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  • H2B Visa

    Hi whats the cap on H2B Visas is there a limit on them and when should one apply for it


  • #2
    Hi whats the cap on H2B Visas is there a limit on them and when should one apply for it



    • #3
      Hi Benny,

      I found a web page that I feel has all the information you would need for the H2B Visa. It is to the point and very easy to understand.

      One can apply for the Visa anytime he/she would like as long as that person qualifies.

      Hope you find it helpful! Good Luck!


      • #4
        Cheers Man Most grateful



        • #5
          Dirty little ****STERS/GRINTS use this visa to get here!!!

          They should all have their behinds deported back to whatever stinky ****LAND they came from!!!

          **** ON GRINTS!!!

          Temporary Alien Labor to Meet Temporary Needs (H-2's)
          U.S. employers may petition for skilled or unskilled alien workers to meet temporary or seasonal needs in positions for which qualified U.S. workers are not available. It is important to note that both the services for which the employer requests H-2 labor approval and the employer's need for such services must be temporary. There is currently an annual cap of 66,000 visas for H-2B workers. There is no annual cap on visas for H-2A workers.

          The Department of Labor has compiled a list of H-2B Program Certifications By Occupation for the period June 1, 1999 to May 31, 2000.

          Labor Certification
          The first step to hiring an H-2 worker from outside the U.S. is for the employer to apply for a temporary labor certification with the Department of Labor. These certificates are designed to assure that the admission of aliens to work in this country on a temporary basis will not adversely affect the job opportunities, wages, or working conditions of U.S. workers. The employer is required to file the labor certification with the I-129 petition. For specific procedures on filing, please visit the Department of Labor's Employment and Training Administration.


          Dependents (spouses and unmarried children under 21 years of age) of H-2 workers are entitled to H-4 status with the same restrictions as the principal. Dependents may not be employed under the H-4 classification.

          Including more than one alien in a petition
          A single petition may cover multiple workers if:
          they will perform the same services
          they will work in the same location
          they are included on the same labor certification and,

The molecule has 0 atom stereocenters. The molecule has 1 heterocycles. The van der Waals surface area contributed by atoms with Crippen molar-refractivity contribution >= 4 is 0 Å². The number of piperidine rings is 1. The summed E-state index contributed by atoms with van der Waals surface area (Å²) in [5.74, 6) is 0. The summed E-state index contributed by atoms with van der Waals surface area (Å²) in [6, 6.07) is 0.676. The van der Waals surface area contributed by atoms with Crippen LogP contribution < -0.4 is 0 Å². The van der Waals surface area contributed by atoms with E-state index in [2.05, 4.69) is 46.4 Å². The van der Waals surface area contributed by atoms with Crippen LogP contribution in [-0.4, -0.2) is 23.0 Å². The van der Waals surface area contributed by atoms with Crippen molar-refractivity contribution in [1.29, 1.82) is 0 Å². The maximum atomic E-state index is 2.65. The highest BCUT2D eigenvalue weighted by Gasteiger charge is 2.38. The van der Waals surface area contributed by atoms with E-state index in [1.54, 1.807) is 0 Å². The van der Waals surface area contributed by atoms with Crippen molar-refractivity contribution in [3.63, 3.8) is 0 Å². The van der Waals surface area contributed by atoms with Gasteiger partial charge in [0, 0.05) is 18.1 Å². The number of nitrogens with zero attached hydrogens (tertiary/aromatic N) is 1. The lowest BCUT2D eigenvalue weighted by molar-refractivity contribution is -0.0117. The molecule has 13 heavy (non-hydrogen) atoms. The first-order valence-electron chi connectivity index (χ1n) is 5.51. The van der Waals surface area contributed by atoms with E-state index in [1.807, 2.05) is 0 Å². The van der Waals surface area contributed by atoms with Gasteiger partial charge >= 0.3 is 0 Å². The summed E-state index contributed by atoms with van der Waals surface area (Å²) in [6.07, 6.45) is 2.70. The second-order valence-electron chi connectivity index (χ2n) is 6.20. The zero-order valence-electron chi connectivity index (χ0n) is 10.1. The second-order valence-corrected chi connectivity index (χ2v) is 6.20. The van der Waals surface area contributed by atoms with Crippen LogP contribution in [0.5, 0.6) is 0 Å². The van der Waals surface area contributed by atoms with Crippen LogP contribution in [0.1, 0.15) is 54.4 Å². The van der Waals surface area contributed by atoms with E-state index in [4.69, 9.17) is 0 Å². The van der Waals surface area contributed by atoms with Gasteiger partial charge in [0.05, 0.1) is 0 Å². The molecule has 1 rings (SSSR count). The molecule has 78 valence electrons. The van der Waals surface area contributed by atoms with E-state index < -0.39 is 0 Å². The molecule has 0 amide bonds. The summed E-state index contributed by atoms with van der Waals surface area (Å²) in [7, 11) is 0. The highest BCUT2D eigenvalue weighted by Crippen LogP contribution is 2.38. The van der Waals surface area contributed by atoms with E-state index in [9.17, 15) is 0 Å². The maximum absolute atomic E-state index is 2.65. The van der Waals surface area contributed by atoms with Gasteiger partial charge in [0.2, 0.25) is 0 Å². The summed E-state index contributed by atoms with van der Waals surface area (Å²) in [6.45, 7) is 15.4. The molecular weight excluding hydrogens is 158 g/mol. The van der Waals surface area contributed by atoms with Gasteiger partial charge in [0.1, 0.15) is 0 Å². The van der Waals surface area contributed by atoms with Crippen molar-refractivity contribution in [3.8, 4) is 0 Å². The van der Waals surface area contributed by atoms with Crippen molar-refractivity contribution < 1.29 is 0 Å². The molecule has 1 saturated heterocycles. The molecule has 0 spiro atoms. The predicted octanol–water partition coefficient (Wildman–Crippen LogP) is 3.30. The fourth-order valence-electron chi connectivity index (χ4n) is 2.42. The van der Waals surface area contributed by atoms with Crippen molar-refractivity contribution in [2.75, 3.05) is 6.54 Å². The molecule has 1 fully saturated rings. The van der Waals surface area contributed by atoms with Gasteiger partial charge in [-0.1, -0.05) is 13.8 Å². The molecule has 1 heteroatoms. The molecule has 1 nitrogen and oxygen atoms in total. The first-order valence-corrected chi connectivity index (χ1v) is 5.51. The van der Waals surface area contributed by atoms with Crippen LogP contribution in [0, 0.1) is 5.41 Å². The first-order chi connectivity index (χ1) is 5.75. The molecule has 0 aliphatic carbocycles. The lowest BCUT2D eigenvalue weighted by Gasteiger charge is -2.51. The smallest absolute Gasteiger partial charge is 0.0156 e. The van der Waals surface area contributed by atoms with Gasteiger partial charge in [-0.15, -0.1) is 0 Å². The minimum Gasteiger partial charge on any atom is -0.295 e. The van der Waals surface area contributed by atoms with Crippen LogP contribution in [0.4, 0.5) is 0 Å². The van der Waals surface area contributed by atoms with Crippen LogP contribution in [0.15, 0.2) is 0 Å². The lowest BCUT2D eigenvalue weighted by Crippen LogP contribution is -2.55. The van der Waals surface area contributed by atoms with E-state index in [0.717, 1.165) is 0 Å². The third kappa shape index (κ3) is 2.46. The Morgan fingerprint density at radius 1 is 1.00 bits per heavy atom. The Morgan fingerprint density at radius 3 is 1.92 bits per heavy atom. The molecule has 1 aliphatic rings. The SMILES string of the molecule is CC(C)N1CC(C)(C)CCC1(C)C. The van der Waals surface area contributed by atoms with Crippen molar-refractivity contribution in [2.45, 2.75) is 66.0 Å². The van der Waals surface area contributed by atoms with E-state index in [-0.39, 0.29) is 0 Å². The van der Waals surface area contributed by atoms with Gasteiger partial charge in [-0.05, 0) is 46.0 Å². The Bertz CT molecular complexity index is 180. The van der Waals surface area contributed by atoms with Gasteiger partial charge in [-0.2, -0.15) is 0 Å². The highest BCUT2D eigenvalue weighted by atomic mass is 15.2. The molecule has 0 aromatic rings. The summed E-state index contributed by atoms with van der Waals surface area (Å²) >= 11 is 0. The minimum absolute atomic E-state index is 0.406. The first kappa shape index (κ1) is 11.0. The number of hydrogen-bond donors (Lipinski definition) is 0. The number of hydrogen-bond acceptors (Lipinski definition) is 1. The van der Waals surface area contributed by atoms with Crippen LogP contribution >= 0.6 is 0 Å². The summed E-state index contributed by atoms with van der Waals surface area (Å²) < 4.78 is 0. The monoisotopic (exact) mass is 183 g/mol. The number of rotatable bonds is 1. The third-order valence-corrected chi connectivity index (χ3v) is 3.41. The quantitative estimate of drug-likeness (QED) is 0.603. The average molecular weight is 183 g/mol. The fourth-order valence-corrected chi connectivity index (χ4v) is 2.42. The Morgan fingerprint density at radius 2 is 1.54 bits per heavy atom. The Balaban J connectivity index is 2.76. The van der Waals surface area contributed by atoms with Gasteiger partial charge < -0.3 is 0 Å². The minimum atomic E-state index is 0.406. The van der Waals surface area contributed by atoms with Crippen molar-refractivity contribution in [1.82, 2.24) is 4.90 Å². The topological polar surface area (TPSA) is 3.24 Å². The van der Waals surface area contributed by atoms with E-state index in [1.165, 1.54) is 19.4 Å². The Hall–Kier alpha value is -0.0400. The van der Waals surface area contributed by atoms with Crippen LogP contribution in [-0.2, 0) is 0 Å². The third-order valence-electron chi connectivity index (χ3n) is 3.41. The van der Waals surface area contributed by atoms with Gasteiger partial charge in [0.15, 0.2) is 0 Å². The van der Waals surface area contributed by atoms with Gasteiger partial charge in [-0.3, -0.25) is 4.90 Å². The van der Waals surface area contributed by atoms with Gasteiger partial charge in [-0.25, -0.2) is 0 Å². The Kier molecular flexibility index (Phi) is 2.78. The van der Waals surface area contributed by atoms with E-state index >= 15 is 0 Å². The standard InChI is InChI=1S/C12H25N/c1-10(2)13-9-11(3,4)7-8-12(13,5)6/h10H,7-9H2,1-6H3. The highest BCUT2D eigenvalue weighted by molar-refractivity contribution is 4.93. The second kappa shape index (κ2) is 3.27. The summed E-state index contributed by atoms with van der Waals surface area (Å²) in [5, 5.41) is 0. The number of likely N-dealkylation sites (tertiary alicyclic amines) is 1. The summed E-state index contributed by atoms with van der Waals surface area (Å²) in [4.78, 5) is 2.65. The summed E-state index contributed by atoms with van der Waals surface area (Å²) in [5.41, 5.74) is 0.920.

they come from places that are served by the same U.S. consulate, or, if visa exempt, they will enter at the same port of entry.
          It is not necessary to identify requested H-2A beneficiaries by name (unless only a single worker is needed) if they are unnamed on the underlying labor certification. H-2B beneficiaries must be named unless circumstances (e.g. emergencies) make identification by name impossible. The number of unnamed beneficiaries must always be stated on the petition.

          H-2B Skilled or unskilled worker
          The H-2B classification applies to an alien coming temporarily to engage in non-agricultural employment which is seasonal or intermittent, to meet a peak load need, or to participate in a one-time occurrence.

          Petition Document Requirements
          Before filing this petition the U.S. employer must first apply for a labor certification from the Department of Labor to demonstrate that U.S. workers are not available and that wages and working conditions meet regional standards. The U.S. employer should file the petition with:
          Either an original single valid temporary labor certification from the Department of Labor (or the Governor of Guam if the proposed employment is solely in Guam), indicating that qualified U.S. workers are not available and that employment of the alien will not adversely affect the wages and working conditions of similarly employed U.S. workers; or
          An original notice from such authority that such certification cannot be made, along with evidence of the unavailability of U.S. workers and of the prevailing wage rate for the occupation in the U.S, and evidence overcoming each reason why the certification was not granted; and
          Copies of evidence, such as employment letters and training certificates, that each named alien meets the minimum job requirements stated in the certification.


          • #6
            Hi Epic,

            Do hope you are doing well today.

            Thanks so much for the added and most helpful information.

            No matter what you say, there is a good side to you!


            • #7


              • #8


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